When I was trying to make my way as a young (er) cleric with idealistic intentions, I did so within an institution that is inherently slow to change. Many parishioners were well integrated into what was and always has been. And consequently I was ‘corrected’ (often).
It was a time of learning in which I have come to appreciate that my idealistic intentions were secondary to creating safe space. And that change (or what I naively called progress) was less important than the change process.
I have had many moments of wanting to quit. Perhaps jump into a truck and drive long haul… or sign up for some foreign mission project. As naïve as that belief may have been, believing I could quit at any time, gave me the resiliency to manage moments of self-doubt and frustration.
I’m now into my 28th year of ministry. And there are still moments of wanting to quit. The church is in constant flux, creating pressures and anxieties that seem endless.
What has shifted though, is my need to get through it by falling back on some notion I can just move on. It served me well but I’ve realized I don’t have the same energy or taste for dramatic change.
Coming to terms with this realization is actually a bit scary. It was my lifeline. But the unpredictable, and often confrontational derivative of such an uncommitted style of ministry, contradicts my increasing need to be compassionately connected with my parishioners, my local community, and my colleagues. And doing so through thick and thin.
I have been slowly discovering the benefits of committing myself to staying the course and managing my doubts a little more sophisticatedly than simply thinking “well it’s time for me to walk away.”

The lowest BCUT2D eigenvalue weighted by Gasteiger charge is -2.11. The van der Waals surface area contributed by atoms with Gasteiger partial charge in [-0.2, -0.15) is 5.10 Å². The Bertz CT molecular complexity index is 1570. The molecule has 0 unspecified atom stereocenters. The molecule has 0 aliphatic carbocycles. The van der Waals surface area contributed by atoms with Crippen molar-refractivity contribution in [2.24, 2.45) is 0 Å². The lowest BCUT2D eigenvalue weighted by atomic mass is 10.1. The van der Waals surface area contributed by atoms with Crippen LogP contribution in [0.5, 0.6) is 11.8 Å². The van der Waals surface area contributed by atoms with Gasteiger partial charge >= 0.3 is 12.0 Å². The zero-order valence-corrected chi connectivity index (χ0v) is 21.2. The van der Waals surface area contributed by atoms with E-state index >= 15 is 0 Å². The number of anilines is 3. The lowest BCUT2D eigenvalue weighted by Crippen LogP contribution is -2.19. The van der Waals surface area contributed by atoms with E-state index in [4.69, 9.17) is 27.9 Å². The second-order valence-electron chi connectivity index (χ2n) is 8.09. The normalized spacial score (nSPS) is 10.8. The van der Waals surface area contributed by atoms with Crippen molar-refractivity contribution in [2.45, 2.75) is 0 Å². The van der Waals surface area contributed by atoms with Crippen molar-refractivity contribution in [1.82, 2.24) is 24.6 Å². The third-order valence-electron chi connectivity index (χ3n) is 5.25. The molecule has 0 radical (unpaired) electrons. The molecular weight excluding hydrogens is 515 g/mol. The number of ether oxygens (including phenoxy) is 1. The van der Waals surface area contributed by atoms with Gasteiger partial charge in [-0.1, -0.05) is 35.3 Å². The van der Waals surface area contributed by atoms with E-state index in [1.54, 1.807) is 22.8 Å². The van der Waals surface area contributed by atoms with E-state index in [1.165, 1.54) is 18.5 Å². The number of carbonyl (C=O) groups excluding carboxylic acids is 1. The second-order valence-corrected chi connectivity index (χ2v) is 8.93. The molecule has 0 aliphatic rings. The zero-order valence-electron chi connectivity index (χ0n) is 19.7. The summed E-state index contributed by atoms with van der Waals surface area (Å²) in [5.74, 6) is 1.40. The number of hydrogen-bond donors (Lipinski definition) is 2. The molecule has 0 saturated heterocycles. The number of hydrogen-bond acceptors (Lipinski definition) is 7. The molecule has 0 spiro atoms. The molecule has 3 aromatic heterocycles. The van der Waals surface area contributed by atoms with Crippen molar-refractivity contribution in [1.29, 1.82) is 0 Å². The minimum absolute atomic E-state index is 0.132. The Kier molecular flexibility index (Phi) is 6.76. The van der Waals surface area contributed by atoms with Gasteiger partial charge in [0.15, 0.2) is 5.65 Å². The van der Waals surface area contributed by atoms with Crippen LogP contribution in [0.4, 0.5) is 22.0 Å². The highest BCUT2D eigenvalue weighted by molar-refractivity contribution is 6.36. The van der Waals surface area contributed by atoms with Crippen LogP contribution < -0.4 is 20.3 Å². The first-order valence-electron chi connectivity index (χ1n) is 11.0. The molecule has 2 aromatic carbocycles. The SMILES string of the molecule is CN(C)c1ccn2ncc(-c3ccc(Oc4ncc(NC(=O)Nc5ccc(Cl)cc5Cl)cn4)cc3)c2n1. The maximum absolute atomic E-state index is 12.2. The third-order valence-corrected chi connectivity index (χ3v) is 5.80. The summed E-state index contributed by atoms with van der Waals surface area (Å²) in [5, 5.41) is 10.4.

My point in sharing this…there is wisdom in staying! And learning to stay may very well be one of the great gifts of getting older.
Science argues that a child’s brain accesses fear more easily then compassion. Provoking me to reflect that ‘staying’ and not running is an evolution in ones EQ (emotional intelligence). And that the wisdom in ‘staying’ is its space to enable compassion to thrive.
All great leaders knew how to stay. Jesus of Nazareth knew how to ‘stay’. A choice leading to suffering. And at the summit of that merciless anguish, and using his last breath, he resigned himself to his fate and prayed “father forgive them for they know not what they do.” He stayed the course and compassion reigned. The world has not been the same since.
The question of whether to stay the course presents itself in many situations. In my professional and personal experience we make the decision to hold fast when the cost of leaving outweighs the cost of staying.
‘Staying’ requires a whole different set of skills than the youthful ability to pack up and move on. It draws upon prayer, forgiveness, courageous commitment and the need to develop a support system.
Choosing to stay and not leave, is not always the best course of action (particularly in abusive situations) but we too often run. It’s often an immature belief that the grass is greener on the other side of the fence.
When we choose to stay, and work through whatever is in front of us, there is, as I see it, unfathomable peace of mind.